The DR Barometer program, with support from Bayer, in their endeavour to increase patient awareness, facilitate knowledge exchange, and engage stakeholders hosted a session on neovascular age-related macular degeneration (nAMD) and its connection to mental health.
Rapid population ageing, the almost epidemic rise in neovascular age-related macular degeneration (nAMD), and the continued lack of government investment in health promotion and prevention strategies has the potential to result in unprecedented psychological toll on patients and their families.
The central purpose of nAMD management is to minimize vision loss and related physical effects. Yet increasingly retinal specialists are recognizing the mental health consequences impairment and vision-loss on the quality of life of their patients. Deterioration in a person’s functional ability often leads to increased risk for clinical depression and anxiety.
A study conducted in 2020 found a high prevalence of depressive symptoms among nAMD patients presenting for treatment with poorer self-rated health, impaired activities of daily living, and reduced visual function.[i] While most patients with nAMD have achieved positive outcomes from anti-VEGF treatment, approximately 10% of patients whose outcomes are not ideal are at risk for depression.[ii] This reveals a necessity for psychiatric and rehabilitative interventions for some nAMD patients who are receiving treatment.
The evidence is overwhelming that nAMD is a critical public health issue and remains a significant threat to mental health.
The future of nAMD management lies in a well-developed model that is patient-centred and harnesses the latest research in the field – improving the language used by healthcare professionals, testing the most effective examples of practice with feasibility studies at a country level, screening for psychological symptoms in routine eye care, ensuring referrals, and continuing to monitor mental status.[iii]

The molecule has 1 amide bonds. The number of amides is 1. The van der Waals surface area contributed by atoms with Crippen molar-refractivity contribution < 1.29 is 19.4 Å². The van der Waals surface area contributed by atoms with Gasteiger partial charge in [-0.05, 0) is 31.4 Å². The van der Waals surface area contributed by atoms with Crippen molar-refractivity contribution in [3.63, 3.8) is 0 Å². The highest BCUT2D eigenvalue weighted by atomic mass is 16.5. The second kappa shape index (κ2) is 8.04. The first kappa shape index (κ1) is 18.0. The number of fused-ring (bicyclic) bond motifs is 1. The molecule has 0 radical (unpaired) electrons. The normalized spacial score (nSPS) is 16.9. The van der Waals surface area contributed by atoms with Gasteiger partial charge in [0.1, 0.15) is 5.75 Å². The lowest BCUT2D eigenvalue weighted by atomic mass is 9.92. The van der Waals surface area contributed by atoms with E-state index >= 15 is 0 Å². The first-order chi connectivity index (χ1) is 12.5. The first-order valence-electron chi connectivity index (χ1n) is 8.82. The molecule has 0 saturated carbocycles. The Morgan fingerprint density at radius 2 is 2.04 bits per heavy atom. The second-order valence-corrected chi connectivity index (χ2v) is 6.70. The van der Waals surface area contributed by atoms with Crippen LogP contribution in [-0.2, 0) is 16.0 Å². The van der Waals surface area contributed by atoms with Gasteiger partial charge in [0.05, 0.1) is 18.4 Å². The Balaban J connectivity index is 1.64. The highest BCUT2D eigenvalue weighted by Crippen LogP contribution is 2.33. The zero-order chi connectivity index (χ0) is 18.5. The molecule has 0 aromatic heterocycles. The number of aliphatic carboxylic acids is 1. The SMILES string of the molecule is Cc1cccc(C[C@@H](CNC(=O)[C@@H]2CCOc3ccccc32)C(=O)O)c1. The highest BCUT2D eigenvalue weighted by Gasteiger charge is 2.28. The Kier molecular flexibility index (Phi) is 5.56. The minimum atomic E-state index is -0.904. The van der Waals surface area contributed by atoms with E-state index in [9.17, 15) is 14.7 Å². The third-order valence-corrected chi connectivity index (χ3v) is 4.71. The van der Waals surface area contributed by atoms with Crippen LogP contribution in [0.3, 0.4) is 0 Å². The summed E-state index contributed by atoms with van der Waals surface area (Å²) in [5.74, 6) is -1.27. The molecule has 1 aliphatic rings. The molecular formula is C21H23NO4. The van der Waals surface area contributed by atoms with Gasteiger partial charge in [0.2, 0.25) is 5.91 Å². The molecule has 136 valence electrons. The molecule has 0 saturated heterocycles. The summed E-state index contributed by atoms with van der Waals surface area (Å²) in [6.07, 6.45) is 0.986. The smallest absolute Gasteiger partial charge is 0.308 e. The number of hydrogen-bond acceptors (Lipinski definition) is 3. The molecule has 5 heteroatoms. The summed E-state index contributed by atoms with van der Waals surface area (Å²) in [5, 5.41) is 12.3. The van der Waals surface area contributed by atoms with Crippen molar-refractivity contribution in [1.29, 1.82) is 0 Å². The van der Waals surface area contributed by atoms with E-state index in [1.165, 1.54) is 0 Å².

On November 12, 2021, at the IFA 15th Global Conference on Ageing, the panel of eminent speakers helped drive policy and practice dialogue from evidence to practice through three main goals:
- Increase understanding on the multifaceted impact of retinal diseases and mental health
- Create a conversation on incorporating mental health care into the management of eye diseases.
- Contribute to the discourse on the nature of education for health care providers to equip them with the patient communication tools that alleviate concerns, deliver quality care, and strengthen patient satisfaction as part of comprehensive care.
Key messages of the session included:
- Mental health screening at the time of the diagnosis, regular screening and appropriate referrals for psychological symptoms, and therapeutic interventions need to be incorporated into primary care.
- Current care practices must be redesigned to position the patient as the leader of their health care team.
- Rates of depression and anxiety in nAMD are high even among patients who received anti-VEGF treatment.
- Mental health and nAMD are inextricably linked.
Prof. Tariq Aslam, Consultant Ophthalmologist, Manchester Royal Eye Hospital; Vision Academy
Prof. Alan Cruess, Professor of Ophthalmology, Dalhousie University
Dr. Kiran Rabheru, Geriatric Psychiatrist, The Ottawa Hospital
A recording of the session is available here.
[i] Vu, K.V., Mitchell, P., Dharamdasani Detaram, H., Burlutsky, G., Liew, G. and Gopinath, B. (2021), Prevalence and risk factors for depressive symptoms in patients with neovascular age-related macular degeneration who present for anti-VEGF therapy. Acta Ophthalmol. https://doi.org/10.1111/aos.14635
[ii] Casten R, Rovner BW, Leiby BE, Tasman W. Depression Despite Anti–Vascular Endothelial Growth Factor Treatment of Age-Related Macular Degeneration. Arch Ophthalmol.2010;128(4):506–508. doi:10.1001/archophthalmol.2010.24
[iii] Rovner BW, Casten RJ, Hegel MT, Leiby BE, Tasman WS. Preventing Depression in Age-Related Macular Degeneration. Arch Gen Psychiatry. 2007;64(8):886–892. doi:10.1001/archpsyc.64.8.886